Education should be fun and should be connected with life. If it becomes a burden then it will not be fruitful. The students should be encouraged to be engaged in the classrooms which helps them to focus more on the studies. My experience says that telling stories is a great way to engage the students in the classrooms and connect them with the subjects. Every subject and every equation has a story and the teachers should be able to find them. So, examples, stories, jokes, games and incidents related with the subjects should be shared with the students so as to increase their interests in the subject topic.
Teacher-student relationship. Successful teachers love two things, their students and their subjects. Teachers should try to engage each student in their classrooms. The teachers should make the students feel that they are important and they are cared for. Teachers should motivate and inspire the students, should ask the students about their hobbies, should remember their names, learn about their thoughts and feelings. These actions help to build a strong bond between the teachers and the students. If the teachers approach the students sitting at the last benches whether they understand what is being taught and prompt them to ask questions, it would increase their interest in the subjects. However, if the teachers do not move from their chairs, they cannot connect with the students sitting at the back.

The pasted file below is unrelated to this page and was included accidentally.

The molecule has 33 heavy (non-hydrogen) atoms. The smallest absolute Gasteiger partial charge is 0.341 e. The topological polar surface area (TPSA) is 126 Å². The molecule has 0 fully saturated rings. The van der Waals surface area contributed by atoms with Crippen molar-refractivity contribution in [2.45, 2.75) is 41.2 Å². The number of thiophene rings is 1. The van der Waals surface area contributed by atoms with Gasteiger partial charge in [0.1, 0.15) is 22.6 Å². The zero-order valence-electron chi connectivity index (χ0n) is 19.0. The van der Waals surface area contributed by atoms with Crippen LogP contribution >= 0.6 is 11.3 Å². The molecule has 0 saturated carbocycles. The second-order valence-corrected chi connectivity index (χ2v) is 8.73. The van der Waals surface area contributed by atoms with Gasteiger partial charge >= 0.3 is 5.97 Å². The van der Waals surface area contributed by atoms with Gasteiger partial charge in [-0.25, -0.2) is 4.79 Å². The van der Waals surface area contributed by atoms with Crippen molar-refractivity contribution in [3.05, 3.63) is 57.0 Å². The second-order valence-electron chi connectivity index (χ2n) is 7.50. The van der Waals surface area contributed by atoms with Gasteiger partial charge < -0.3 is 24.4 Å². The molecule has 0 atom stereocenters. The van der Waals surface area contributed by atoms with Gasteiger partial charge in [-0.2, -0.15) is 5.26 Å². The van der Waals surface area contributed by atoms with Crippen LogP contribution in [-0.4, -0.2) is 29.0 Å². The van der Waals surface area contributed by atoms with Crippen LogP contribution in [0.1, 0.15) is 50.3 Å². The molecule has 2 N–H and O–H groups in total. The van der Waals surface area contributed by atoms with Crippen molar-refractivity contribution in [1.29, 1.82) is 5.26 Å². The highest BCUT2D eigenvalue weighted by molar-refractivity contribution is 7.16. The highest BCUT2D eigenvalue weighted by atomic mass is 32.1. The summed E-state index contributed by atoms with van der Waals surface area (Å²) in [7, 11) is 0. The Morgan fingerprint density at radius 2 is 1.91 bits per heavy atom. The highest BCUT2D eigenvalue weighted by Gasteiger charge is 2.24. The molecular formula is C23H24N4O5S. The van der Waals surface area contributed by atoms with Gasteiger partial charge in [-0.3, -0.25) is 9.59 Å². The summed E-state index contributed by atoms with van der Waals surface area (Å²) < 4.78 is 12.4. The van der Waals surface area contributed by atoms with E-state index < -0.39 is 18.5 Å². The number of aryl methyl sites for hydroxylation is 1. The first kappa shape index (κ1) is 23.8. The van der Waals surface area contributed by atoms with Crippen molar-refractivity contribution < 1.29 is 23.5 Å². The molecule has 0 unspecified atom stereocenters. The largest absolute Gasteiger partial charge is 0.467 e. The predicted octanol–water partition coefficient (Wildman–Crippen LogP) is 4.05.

Teachers should have three qualities—being their natural self, putting students at the centre and teaching in a simple manner. First, when the teacher tries to act unauthentic, they cannot establish a connection with their students. Second, teachers should put the students at the center and not themselves because they understand that the students are the first center of education. Teaching process is not like copying electronic files from a computer to a pen drive—where the teachers speak and the students listen. The bitter truth is that the students can learn without the teachers but the teachers are incomplete without their students. We have not taught an eight months old toddler to walk and to speak, nor have teachers taught them to speak. Learning is a natural process and the teachers just aid the process through an interactive manner.